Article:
- The Washington Times - Friday, February 10, 2017

A Democrat-sponsored bill in Oregon that would tax coffee has jolted caffeine lovers in the famously java-friendly Pacific Northwest.

The legislation would impose an excise tax of 5 cents per pound on wholesale transactions of coffee beans and ground coffee in order to fund education programs, but so far criticism of the bill has been scalding.

“There are a lot of things Oregonians like with their coffee — a tax is not one of them,” House Republican Leader Mike McLane in a statement. “This proposal is regressive, it is poor public policy, and it deserves to be shelved just as quickly as it was introduced.”

The response on social media was similarly heated: A Portland Tribune reporter described House Bill 2875 as “political suicide,” while Oregon environmental attorney Nicholas Caleb intoned, “These are dark, dark times.”

“Taxing caffeinated beverages is a dicey proposition, as the British learned in 1773,” quipped the Willamette Week’s Nigel Jaquiss, who estimated the bill would bring in about $2 million annually.

Still, desperate times may call for desperate measures in Oregon, where Democratic Gov. Kate Brown and the state legislature are casting about for ways to address an estimated $1.8 billion budget shortfall over the next two-year cycle.

“I can’t speak to the political situation in Oregon, but what I can say is Oregon has a $1.8 billion deficit, and so we are probably going to see a number of these revenue proposals,” said Tax Foundation economist Nicole Kaeding.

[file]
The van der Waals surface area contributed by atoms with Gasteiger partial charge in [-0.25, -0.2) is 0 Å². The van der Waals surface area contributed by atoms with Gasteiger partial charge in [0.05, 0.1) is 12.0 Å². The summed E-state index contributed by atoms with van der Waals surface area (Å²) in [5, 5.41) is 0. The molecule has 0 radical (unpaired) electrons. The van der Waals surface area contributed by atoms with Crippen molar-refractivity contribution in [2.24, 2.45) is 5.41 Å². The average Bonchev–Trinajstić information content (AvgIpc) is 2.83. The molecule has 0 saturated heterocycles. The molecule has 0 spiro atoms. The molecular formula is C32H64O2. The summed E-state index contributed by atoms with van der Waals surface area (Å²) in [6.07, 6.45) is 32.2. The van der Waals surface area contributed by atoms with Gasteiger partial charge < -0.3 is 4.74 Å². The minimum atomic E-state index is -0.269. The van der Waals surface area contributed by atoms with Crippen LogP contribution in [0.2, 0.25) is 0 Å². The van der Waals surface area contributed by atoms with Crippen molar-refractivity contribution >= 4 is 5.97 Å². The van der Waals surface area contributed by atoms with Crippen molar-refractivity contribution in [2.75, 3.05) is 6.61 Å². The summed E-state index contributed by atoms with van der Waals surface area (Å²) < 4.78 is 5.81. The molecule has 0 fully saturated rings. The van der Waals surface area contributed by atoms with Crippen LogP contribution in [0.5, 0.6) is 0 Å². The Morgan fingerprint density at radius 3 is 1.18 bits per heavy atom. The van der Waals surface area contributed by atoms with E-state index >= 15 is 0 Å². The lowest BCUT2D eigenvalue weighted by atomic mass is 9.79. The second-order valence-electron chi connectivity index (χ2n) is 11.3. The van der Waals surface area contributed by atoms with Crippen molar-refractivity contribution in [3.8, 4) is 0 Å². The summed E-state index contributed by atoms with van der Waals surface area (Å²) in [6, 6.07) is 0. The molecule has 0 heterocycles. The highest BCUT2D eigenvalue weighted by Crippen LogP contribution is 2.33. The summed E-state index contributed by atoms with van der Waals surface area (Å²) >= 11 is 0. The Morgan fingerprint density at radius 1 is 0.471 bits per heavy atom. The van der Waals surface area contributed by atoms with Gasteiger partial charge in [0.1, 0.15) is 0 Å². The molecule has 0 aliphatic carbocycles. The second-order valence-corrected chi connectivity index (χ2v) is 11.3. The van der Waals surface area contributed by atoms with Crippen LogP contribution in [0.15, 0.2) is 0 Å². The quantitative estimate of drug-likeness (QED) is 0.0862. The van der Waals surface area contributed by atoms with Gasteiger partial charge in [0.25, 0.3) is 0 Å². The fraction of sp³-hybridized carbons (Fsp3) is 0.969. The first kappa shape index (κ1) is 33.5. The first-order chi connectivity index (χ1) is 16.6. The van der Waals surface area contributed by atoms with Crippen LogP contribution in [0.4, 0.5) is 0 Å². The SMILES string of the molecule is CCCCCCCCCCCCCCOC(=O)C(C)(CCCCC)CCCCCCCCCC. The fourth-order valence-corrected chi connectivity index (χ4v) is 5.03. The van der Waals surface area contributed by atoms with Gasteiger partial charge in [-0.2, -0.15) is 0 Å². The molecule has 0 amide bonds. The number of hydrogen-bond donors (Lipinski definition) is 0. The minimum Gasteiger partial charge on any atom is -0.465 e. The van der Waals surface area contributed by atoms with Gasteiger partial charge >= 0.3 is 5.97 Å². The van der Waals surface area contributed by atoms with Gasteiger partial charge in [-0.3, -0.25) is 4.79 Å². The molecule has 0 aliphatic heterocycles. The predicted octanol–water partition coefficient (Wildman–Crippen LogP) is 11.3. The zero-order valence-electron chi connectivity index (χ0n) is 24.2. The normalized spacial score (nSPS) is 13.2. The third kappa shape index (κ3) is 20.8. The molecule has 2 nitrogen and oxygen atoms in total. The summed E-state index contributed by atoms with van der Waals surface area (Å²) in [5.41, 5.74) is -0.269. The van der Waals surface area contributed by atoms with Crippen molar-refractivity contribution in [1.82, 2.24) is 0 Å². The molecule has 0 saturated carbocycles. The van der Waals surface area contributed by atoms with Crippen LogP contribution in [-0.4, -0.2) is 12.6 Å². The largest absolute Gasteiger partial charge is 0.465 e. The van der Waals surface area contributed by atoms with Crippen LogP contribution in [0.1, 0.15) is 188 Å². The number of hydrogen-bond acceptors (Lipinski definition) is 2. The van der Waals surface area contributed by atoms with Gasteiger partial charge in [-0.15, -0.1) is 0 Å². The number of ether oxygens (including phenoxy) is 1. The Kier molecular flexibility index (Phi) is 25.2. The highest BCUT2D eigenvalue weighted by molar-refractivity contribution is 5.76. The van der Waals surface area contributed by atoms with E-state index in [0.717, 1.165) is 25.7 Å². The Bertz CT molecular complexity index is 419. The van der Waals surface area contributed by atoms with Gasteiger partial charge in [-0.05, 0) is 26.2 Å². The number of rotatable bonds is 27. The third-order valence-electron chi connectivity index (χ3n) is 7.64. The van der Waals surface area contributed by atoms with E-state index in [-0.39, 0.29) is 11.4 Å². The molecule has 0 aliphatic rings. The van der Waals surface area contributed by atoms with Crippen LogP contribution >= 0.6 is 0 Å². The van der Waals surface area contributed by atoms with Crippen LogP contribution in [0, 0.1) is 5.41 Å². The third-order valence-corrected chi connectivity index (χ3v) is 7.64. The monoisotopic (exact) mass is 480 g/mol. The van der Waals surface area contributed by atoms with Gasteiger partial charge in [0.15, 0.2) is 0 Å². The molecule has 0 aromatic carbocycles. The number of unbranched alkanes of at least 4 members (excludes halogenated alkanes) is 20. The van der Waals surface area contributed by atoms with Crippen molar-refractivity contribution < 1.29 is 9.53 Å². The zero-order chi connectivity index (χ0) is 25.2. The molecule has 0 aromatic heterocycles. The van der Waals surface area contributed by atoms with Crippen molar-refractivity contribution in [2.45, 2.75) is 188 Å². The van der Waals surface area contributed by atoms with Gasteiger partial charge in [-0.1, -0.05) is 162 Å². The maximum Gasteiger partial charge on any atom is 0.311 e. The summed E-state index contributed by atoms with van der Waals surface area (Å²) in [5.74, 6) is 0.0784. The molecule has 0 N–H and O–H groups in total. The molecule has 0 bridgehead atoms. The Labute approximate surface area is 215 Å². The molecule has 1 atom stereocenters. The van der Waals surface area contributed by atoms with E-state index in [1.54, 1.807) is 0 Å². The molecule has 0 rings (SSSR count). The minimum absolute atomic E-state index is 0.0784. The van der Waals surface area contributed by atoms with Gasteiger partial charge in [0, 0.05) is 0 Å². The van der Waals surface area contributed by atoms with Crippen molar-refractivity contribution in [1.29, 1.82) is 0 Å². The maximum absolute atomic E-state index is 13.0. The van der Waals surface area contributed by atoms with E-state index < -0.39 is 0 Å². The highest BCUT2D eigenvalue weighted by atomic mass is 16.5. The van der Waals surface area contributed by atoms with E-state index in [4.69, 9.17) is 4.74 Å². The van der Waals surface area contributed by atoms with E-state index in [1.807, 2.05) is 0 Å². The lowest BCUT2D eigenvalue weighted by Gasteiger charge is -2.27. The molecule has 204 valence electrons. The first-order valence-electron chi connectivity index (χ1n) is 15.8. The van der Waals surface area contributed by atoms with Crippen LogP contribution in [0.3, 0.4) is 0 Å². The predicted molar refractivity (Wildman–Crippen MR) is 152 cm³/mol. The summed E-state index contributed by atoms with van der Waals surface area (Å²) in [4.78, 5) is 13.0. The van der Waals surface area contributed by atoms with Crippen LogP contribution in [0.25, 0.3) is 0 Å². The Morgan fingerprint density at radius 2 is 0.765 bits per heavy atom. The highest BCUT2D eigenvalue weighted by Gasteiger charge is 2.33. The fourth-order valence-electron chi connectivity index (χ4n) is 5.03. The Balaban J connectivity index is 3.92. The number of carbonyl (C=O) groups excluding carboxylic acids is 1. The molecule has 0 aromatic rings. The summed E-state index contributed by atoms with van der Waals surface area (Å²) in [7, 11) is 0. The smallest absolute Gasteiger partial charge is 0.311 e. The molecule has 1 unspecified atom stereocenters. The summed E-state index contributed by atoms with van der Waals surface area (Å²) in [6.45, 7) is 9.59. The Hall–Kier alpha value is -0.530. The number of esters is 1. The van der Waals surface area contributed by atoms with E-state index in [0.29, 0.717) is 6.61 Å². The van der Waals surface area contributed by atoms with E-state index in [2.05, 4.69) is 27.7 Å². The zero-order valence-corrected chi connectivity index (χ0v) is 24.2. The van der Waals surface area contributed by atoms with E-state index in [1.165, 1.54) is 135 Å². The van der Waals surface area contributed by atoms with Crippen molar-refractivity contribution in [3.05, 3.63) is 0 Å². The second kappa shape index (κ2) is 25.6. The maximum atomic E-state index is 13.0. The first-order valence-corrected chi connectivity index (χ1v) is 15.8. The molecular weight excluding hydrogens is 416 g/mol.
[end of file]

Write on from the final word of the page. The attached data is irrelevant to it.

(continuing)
Ms. Kaeding said an excise tax on coffee would be unprecedented as Oregon doesn’t have any general sales tax. In addition, even states that have sales taxes often exempt grocery items such as coffee or tax them at a lower rate than other goods.

Ms. Brown’s $20.8 billion budget proposal unveiled in December combines budget cuts with tax increases on items such as tobacco and liquor.

“First beer, then wine and spirits. Now coffee! This is un-Oregonian,” said Republican State Rep. Knute Buehler on Twitter.

The Oregon bill, introduced Wednesday by the House Committee on Revenue, would require a three-fifths vote for passage in the state House and Senate, both of which are controlled by Democrats.

The legislation would establish and fund the Alternative Education Sustainability Fund, as well as provide revenue for the Oregon National Guard Youth Challenge Program.

Several Oregonians said on social media that they would be willing to swallow a coffee tax in the name of deficit reduction, but they were vastly outnumbered by those who said the idea left a bitter taste in their mouths.

“House Democrats are a national laughingstock for brewing a new $2 million caffeine tax,” said Senate Republican spokesman Jonathan Lockwood in a statement. “The thing is, here in Oregon, no one is that surprised the Democrats came up with this idea. The only thing more shocking is that they think it will pass.”


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